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The Janowski Project - Rethinking the J1B/J2/J3

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Aerowerx

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.... The foam and ply sandwich fuselage pod could be caged by with a rollover structure for a windshield frame and a side door instead of canopy and reinforced with carbon if needed.....
IIRC, the original J-1(not the J-1B) had a steel cage around the seat and pylon.
 

Hephaestus

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Everyone says the J1/J2 is overbuilt but nobody has figured out where all that extra weight is yet.
Well we know there's a fair bit in the wing ribs on the J2, J1B is better in stick built form - just straight up comparing against say the minimax. Not sure why the major laminations of plywood. When on the bigger j1b it shows the more typical plywood gussets. Thicker wood / more reinforced throughout.

Applies throughout the structure, he uses those big planks of 1/1.5mm ply extensively in the vstab/rudder/hstab as reinforcement.

Can I analyze all the flight loads - nope not there yet. Got through the J2s spar loads, seems to follow the old ww2 naca era chart method for sizing spars - not exactly to current norms. I wasn't expecting it to, but hoped for a bit more - and 450lbs seems like the designed MTOW/MAUW, wouldn't push that much you might already be in FOS territory.
 

Tiger Tim

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A couple thoughts that I think would build excitement around this thing like crazy: could us mere mortals make a near indestructible carbon F1-style cockpit tub in our garages, and could it be amphibious? I suspect both would water down the point of this and drag it into some design-by-committee monster that nobody really wants, though. Still, a guy can daydream...
 

Vigilant1

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A couple thoughts that I think would build excitement around this thing like crazy: could us mere mortals make a near indestructible carbon F1-style cockpit tub in our garages, and could it be amphibious? I suspect both would water down the point of this and drag it into some design-by-committee monster that nobody really wants, though. Still, a guy can daydream...
Amphib would probably be a tall order. But I think a very strong CF pod might be practical. My first look would be at those glider keel beams and compare that to a more monocoque approach using sandwich panels with CF corrugation/web in place of foam/Nomex. Anything of this type is going to be heavier than the structure needed to handle flight loads alone, but maybe not so heavy as to be impractical. Maybe...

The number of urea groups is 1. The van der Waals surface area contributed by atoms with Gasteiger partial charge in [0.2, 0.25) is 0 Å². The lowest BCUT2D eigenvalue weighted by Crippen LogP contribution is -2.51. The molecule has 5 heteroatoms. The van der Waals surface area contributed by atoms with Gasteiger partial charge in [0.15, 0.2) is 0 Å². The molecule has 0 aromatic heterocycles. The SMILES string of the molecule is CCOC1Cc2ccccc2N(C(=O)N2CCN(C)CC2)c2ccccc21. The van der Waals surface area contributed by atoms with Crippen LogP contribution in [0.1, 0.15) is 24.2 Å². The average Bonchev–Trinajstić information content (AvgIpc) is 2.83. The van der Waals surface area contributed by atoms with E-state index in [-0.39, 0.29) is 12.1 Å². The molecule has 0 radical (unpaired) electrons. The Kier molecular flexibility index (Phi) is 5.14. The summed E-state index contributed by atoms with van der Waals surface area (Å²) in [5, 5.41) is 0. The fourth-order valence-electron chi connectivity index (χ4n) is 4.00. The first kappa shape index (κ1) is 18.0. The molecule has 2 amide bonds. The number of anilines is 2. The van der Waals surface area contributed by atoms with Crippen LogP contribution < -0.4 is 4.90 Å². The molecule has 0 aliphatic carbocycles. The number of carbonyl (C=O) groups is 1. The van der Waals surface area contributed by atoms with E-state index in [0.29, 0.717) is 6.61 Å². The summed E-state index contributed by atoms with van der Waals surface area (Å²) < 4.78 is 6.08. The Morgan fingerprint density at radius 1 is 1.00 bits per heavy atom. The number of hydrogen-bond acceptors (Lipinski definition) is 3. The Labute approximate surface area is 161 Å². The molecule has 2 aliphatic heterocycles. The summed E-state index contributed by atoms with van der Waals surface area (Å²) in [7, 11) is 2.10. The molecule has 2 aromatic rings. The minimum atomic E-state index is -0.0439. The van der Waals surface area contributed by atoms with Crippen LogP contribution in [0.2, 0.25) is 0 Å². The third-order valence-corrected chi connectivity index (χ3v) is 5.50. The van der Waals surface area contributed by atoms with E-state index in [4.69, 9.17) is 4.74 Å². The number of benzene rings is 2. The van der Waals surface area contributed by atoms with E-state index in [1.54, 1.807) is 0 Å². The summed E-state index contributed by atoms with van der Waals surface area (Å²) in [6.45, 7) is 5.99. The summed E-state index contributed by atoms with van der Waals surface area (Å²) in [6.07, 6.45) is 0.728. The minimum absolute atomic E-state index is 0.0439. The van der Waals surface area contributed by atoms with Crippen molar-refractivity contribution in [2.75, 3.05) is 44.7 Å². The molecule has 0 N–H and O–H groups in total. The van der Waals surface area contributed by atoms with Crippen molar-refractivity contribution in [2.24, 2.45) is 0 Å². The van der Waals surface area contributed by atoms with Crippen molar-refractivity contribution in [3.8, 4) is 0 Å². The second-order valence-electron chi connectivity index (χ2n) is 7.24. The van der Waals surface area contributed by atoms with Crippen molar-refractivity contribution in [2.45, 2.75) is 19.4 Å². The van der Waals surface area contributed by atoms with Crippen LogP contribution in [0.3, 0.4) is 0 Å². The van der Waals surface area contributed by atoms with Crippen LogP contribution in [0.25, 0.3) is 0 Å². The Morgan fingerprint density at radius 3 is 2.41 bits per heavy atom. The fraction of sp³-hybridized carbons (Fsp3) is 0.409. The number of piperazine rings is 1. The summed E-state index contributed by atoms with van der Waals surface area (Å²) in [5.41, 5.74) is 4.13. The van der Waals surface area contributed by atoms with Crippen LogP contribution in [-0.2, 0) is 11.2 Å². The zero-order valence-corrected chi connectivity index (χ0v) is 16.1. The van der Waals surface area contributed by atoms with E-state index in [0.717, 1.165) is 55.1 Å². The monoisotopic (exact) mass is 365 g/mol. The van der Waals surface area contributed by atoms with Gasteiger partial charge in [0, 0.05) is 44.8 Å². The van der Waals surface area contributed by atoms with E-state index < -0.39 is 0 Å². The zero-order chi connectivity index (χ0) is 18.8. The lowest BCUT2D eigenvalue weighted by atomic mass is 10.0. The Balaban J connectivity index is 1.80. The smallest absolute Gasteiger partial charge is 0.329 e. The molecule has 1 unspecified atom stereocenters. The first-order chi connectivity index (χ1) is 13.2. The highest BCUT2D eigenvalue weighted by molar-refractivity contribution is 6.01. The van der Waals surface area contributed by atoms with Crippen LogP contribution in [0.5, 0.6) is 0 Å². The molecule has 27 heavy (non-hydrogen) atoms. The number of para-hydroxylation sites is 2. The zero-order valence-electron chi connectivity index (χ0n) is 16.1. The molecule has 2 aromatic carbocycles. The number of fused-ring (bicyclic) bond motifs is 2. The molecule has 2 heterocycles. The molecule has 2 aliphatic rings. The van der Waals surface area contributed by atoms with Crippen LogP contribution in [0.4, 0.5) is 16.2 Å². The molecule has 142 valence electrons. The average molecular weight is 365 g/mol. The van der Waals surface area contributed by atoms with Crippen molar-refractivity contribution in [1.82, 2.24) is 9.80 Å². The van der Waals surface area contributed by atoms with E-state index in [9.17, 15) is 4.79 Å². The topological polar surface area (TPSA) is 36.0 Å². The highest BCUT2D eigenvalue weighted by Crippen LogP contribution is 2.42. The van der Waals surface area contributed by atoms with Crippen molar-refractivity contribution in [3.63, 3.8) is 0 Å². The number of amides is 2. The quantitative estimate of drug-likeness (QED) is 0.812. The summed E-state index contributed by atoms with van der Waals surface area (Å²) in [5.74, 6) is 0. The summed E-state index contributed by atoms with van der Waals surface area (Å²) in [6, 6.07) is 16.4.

Hephaestus

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A couple thoughts that I think would build excitement around this thing like crazy: could us mere mortals make a near indestructible carbon F1-style cockpit tub in our garages, and could it be amphibious? I suspect both would water down the point of this and drag it into some design-by-committee monster that nobody really wants, though. Still, a guy can daydream...
images (1).jpg

Gotta admit I have looked up some details on the aventura / bucaneer ULs while trying to figure things out on the J2. Sure looks like a J1 with more fabric.

Not my cup of tea at the moment, but tweaking lower longeron, and adding a step shouldn't be impossibly hard I'd imagine. I don't even want to start thinking about water loads though ;)
 

Mohawk750

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Buccaneer is a great looking airplane and if I lived on a lake I would definitely be looking at something like this. Sadly waterfront property where I live is at stratospheric prices and in high demand just like the cost of hangar construction and lot lease at local airports it's out of reach at the moment.

To be practical for me I need to either tie down outside for the summer or share some hangar space. The ability to fold/remove wings and trailer home for winter storage or maintenance upgrades means I'm more likely to be able to afford it and keep it in good shape.

On the other hand, it's five years to retirement and we've always dreamed of a palce on the water so maybe some day........
 

Hephaestus

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Yeah, I'm not really entertaining playing with the J1 or amphibian right now. Maybe if I decide belize is a great winter retreat option that'll change :)

Hunting around for some anisotropic FEA software that'll let me compare CF/FG structures against Spruce/Ply, that doesn't cost 5k$/yr. Then there's a huge learning curve, both on structures and the software to learn.